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Nintendo Co. will spend as much as ¥125 billion buying back shares after Christmas shoppers shunned its Wii U console and games.

The world’s largest maker of video game machines will buy back as many as 10 million shares, or as much as 7.82 percent of outstanding shares, the company said in a statement Wednesday.

Nintendo had about $8.6 billion in cash and equivalents and zero debt as of Sept. 30.

Nintendo shocked the market this month when it forecast a surprise annual loss, cut Wii U sales projections and said it is considering a new business model.

President Satoru Iwata, who is taking a 50 percent pay cut, is under pressure to find a new hit product as casual players move to smartphones and tablet computers, and hard-core gamers flock to faster consoles from Sony Corp. and Microsoft Corp.

“The sense of crisis at Nintendo’s management has risen high,” Satoshi Tanaka, an analyst at Daiwa Securities Co., said before the earnings announcement. “A change to its business model is the kind of comment no one would ever expect to hear from Nintendo.”

Net income plunged 77 percent in the third quarter to ¥9.6 billion, according to figures derived from nine-month totals announced by the company. Operating profit fell 6.9 percent to ¥21.7 billion.

Nintendo sold 2.4 million Wii U units in the nine months that ended in December, the company said. Sony said this month it sold 4.2 million units of its PlayStation 4 since it went on sale Nov. 15, and Microsoft shipped more than 3 million Xbox One machines.

“In the fourth quarter, we expect sales to decrease significantly due to seasonal factors as the yearend sales season concludes,” Nintendo said.

Iwata said he will cut his pay from February to June, and other company directors will take pay cuts of as much as 30 percent.

Iwata, 54, will discuss his strategy for the company at a news conference in Tokyo on Thursday. Nintendo is studying new ways to revive sales after previously ruling out licensing its franchise characters for online games or applications, Iwata said earlier this month.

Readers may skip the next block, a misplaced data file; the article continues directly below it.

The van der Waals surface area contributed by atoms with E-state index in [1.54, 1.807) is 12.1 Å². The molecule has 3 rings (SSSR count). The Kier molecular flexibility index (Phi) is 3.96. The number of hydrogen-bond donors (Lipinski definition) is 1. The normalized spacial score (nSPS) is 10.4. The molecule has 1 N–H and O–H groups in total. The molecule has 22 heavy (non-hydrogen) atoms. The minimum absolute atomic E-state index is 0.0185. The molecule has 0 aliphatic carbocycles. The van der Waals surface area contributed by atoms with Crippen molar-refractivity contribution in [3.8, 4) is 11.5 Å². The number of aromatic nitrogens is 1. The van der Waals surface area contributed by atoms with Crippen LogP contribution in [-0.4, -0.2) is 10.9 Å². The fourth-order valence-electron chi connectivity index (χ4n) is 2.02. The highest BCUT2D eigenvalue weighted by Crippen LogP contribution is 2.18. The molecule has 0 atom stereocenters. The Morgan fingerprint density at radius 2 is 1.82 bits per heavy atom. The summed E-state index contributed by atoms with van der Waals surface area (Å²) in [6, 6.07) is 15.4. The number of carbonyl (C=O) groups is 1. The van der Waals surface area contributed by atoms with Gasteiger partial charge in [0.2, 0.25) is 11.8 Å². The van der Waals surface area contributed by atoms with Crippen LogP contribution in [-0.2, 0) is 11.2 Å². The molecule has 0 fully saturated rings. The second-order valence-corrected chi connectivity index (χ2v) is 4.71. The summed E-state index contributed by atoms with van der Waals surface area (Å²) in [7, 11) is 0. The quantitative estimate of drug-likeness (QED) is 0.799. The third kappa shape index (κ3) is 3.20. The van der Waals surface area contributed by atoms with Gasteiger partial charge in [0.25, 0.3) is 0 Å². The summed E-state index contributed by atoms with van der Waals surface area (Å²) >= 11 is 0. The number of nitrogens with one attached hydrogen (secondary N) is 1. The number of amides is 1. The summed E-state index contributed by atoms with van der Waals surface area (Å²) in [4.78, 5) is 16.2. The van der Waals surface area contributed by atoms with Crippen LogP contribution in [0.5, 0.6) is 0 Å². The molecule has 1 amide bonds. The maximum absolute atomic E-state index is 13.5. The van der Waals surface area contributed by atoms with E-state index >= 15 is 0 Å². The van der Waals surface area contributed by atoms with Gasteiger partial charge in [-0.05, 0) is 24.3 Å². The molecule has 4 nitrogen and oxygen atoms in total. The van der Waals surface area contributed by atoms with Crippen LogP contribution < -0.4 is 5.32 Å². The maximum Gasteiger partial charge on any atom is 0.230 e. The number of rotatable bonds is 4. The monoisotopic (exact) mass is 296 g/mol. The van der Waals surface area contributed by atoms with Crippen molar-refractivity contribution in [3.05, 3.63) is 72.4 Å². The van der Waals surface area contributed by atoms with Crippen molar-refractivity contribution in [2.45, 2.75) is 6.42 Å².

The president has said he won’t step down after 12 years running the company, and he has no plans to change managers in the near term.

When Iwata was appointed in 2002, he became the company’s first president from outside the founding Yamauchi family since it started selling cards in the late 19th century.

Iwata subsequently tripled revenue by introducing such hits as the Game Boy Advance SP, the Wii and the Nintendo DS handheld player.

Yet the casual gamers who made Nintendo the leader of a $93 billion industry have abandoned the Wii U for cheap downloads they can play on a Samsung Electronics Co. Galaxy smartphone or an Apple Inc. iPad.

The Wii U also lost its appeal to many dedicated gamers, who prefer Sony’s new PlayStation 4 or Microsoft’s Xbox One.

Since reaching an all-time high of ¥72,100 in November 2007, the company has lost more than 80 percent of its value.

Nintendo on Jan. 17 lowered its annual sales forecast to 2.8 million Wii U units from 9 million and halved its projection for Wii U game sales to 19 million units. The company cut its forecast for the 3DS handheld player by 25 percent to 13.5 million units.

“Business conditions are worsening, users are opting for rival hardware and smart devices, and fixed costs are high while sales are falling,” Masaru Sugiyama and Takashi Watanabe, Tokyo-based analysts for Goldman Sachs Group Inc., said in a report issued Monday. “We think a strategy upgrade is needed.”

They downgraded the stock to sell and cut Nintendo’s 12-month target price to ¥11,000 from ¥12,000.

The sales totals so far for the Sony and Microsoft consoles each exceed the Wii U sales forecast for the entire year.

“It’s apparent to me that Wii U won’t ever gain traction as a successful platform,” said Sumito Takeda, an analyst for UBS AG. “It’s better to use resources for the next product.”

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